The consultation document notes that in the UK, the creation of any embryo in a laboratory without a license from the HFEA is a criminal offense. The Research License Committee of the HFEA reviews all applications for a license in context of UK legislation. In cases when the HFEA has a preexisting permit policy for specific areas of clinical work or research, the committee considers the ethical acceptability of the application. For the HFEA to accept the application, the committee must demonstrate that the application's aims fall within jurisdiction of the HFEA, and that the creation or use of embryos for the purpose of research could not be satisfied by other means. The section on legal background also lists actions that are legal and illegal under the Human Fertilisation and Embryology Act 1990, the ruling law on all use of human embryos in the United Kingdom in 2007.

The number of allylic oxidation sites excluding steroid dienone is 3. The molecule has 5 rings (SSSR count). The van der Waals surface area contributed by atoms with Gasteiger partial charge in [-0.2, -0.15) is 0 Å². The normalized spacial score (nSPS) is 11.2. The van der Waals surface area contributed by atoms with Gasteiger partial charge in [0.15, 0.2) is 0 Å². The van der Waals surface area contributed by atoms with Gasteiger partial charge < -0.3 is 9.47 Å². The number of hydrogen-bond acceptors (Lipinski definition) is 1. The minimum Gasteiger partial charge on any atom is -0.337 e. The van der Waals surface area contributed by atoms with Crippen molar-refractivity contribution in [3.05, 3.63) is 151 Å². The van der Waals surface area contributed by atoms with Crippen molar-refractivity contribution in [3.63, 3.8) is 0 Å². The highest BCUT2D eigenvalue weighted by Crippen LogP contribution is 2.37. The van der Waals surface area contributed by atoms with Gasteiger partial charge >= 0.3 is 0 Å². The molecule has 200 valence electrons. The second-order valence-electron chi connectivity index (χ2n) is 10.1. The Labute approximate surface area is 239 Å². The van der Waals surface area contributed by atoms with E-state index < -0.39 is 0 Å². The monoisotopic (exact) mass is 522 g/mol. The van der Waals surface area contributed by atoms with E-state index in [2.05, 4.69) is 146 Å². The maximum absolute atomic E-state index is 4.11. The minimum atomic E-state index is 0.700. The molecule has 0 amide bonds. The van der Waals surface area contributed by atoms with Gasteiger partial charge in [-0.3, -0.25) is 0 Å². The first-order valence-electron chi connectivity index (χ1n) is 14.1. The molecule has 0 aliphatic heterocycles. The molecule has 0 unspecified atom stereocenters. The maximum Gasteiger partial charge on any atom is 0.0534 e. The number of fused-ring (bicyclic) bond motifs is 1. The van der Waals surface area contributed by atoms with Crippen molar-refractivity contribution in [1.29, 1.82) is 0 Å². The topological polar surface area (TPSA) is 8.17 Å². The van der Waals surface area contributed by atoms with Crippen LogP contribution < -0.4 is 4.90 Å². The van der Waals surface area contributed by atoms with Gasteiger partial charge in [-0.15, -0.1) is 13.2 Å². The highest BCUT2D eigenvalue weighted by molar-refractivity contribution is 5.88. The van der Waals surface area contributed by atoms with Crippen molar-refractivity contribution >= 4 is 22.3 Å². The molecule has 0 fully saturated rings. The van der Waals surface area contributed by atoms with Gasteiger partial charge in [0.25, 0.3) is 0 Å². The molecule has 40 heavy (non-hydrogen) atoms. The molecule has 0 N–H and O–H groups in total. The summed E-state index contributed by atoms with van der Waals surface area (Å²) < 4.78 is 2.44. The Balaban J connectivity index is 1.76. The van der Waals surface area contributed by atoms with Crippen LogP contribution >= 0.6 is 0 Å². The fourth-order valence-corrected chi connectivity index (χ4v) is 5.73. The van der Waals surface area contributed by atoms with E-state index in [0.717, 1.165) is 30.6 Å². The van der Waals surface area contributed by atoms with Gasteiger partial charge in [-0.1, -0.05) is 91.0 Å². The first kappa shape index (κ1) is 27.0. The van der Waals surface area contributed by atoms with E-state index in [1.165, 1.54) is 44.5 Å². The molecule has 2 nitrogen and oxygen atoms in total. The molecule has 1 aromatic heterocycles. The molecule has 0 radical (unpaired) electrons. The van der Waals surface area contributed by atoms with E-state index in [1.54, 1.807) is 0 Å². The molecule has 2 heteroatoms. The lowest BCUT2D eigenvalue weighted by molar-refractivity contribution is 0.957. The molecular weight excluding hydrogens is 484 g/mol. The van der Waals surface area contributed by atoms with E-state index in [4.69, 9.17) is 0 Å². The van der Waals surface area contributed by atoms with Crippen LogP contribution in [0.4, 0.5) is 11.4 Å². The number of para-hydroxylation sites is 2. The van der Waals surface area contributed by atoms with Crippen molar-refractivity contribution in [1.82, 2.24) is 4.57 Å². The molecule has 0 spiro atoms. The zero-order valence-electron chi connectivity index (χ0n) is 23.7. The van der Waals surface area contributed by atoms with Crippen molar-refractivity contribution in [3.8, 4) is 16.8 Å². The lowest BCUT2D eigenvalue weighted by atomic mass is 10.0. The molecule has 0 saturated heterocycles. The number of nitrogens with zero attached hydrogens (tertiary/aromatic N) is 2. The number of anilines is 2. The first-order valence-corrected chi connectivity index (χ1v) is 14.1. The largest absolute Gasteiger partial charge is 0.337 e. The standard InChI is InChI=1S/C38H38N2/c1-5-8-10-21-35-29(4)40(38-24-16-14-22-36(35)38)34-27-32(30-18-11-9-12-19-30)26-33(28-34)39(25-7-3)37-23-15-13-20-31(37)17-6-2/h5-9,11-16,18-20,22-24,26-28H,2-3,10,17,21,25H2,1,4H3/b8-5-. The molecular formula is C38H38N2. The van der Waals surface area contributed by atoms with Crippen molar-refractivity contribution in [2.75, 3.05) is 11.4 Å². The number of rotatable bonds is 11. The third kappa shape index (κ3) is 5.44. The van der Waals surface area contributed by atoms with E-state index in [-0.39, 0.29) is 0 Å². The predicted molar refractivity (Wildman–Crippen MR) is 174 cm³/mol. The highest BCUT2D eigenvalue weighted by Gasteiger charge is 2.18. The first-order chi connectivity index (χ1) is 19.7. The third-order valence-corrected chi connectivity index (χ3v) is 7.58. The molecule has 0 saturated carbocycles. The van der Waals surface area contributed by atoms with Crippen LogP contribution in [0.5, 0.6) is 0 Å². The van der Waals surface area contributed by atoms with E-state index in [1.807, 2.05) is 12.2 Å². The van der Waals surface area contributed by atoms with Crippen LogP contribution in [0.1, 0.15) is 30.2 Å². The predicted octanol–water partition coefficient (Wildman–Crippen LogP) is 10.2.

Next, the "Legal Background" section notes that in December 2006, the Parliament of the United Kingdom published a white paper, or a government report, which recommended a ban on the creation of all types of chimera and hybrid embryos. The proposed ban also endorsed the creation of a regulation-making organization that would advise Parliament to permit the HFEA to license particular types of hybrid or chimera embryo research. The HFEA clarifies that no scientist, research team, or clinician had expressed interest in implanting any chimeric or hybrid embryo in a uterus for the purpose of gestating and producing live offspring. Even if they did, producing live chimeric or hybrid offspring would be illegal and punishable by law in the United Kingdom.